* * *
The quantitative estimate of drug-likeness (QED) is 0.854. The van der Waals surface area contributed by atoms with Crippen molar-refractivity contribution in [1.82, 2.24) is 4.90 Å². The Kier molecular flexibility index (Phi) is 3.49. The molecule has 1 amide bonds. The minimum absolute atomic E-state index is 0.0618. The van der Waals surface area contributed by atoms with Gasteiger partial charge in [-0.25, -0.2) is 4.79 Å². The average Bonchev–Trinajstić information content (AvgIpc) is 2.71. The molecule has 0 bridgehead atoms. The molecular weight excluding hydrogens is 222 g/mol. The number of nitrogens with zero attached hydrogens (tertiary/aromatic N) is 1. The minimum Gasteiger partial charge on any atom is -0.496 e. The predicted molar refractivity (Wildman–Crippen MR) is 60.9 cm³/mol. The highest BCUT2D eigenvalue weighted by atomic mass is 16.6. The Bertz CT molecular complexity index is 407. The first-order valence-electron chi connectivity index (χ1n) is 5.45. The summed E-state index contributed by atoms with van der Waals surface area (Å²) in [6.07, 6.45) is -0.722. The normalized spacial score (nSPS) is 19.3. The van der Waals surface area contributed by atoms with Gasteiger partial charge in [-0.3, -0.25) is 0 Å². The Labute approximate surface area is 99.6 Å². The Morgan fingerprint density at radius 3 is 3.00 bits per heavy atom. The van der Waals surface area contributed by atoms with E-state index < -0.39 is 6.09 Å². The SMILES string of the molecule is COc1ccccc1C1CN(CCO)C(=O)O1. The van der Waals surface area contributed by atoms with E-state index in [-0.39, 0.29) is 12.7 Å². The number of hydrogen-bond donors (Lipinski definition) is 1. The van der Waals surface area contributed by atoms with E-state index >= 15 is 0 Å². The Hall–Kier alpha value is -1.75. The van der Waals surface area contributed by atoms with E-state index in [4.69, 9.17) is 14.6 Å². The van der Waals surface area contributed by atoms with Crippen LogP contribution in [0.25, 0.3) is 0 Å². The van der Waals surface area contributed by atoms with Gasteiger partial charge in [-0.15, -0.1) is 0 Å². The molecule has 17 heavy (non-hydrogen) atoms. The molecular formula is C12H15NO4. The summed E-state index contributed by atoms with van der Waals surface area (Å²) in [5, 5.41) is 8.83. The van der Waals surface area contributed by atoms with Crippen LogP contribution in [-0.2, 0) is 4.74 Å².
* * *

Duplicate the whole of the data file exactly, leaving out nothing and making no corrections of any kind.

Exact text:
The quantitative estimate of drug-likeness (QED) is 0.854. The van der Waals surface area contributed by atoms with Crippen molar-refractivity contribution in [1.82, 2.24) is 4.90 Å². The Kier molecular flexibility index (Phi) is 3.49. The molecule has 1 amide bonds. The minimum absolute atomic E-state index is 0.0618. The van der Waals surface area contributed by atoms with Gasteiger partial charge in [-0.25, -0.2) is 4.79 Å². The average Bonchev–Trinajstić information content (AvgIpc) is 2.71. The molecule has 0 bridgehead atoms. The molecular weight excluding hydrogens is 222 g/mol. The number of nitrogens with zero attached hydrogens (tertiary/aromatic N) is 1. The minimum Gasteiger partial charge on any atom is -0.496 e. The predicted molar refractivity (Wildman–Crippen MR) is 60.9 cm³/mol. The highest BCUT2D eigenvalue weighted by atomic mass is 16.6. The Bertz CT molecular complexity index is 407. The first-order valence-electron chi connectivity index (χ1n) is 5.45. The summed E-state index contributed by atoms with van der Waals surface area (Å²) in [6.07, 6.45) is -0.722. The normalized spacial score (nSPS) is 19.3. The van der Waals surface area contributed by atoms with Gasteiger partial charge in [-0.3, -0.25) is 0 Å². The Labute approximate surface area is 99.6 Å². The Morgan fingerprint density at radius 3 is 3.00 bits per heavy atom. The van der Waals surface area contributed by atoms with E-state index < -0.39 is 6.09 Å². The SMILES string of the molecule is COc1ccccc1C1CN(CCO)C(=O)O1. The van der Waals surface area contributed by atoms with E-state index in [-0.39, 0.29) is 12.7 Å². The number of hydrogen-bond donors (Lipinski definition) is 1. The van der Waals surface area contributed by atoms with E-state index >= 15 is 0 Å². The Hall–Kier alpha value is -1.75. The van der Waals surface area contributed by atoms with E-state index in [4.69, 9.17) is 14.6 Å². The van der Waals surface area contributed by atoms with Crippen LogP contribution in [0.25, 0.3) is 0 Å². The van der Waals surface area contributed by atoms with Gasteiger partial charge in [-0.15, -0.1) is 0 Å². The molecule has 17 heavy (non-hydrogen) atoms. The molecular formula is C12H15NO4. The summed E-state index contributed by atoms with van der Waals surface area (Å²) in [5, 5.41) is 8.83. The van der Waals surface area contributed by atoms with Crippen LogP contribution in [-0.2, 0) is 4.74 Å².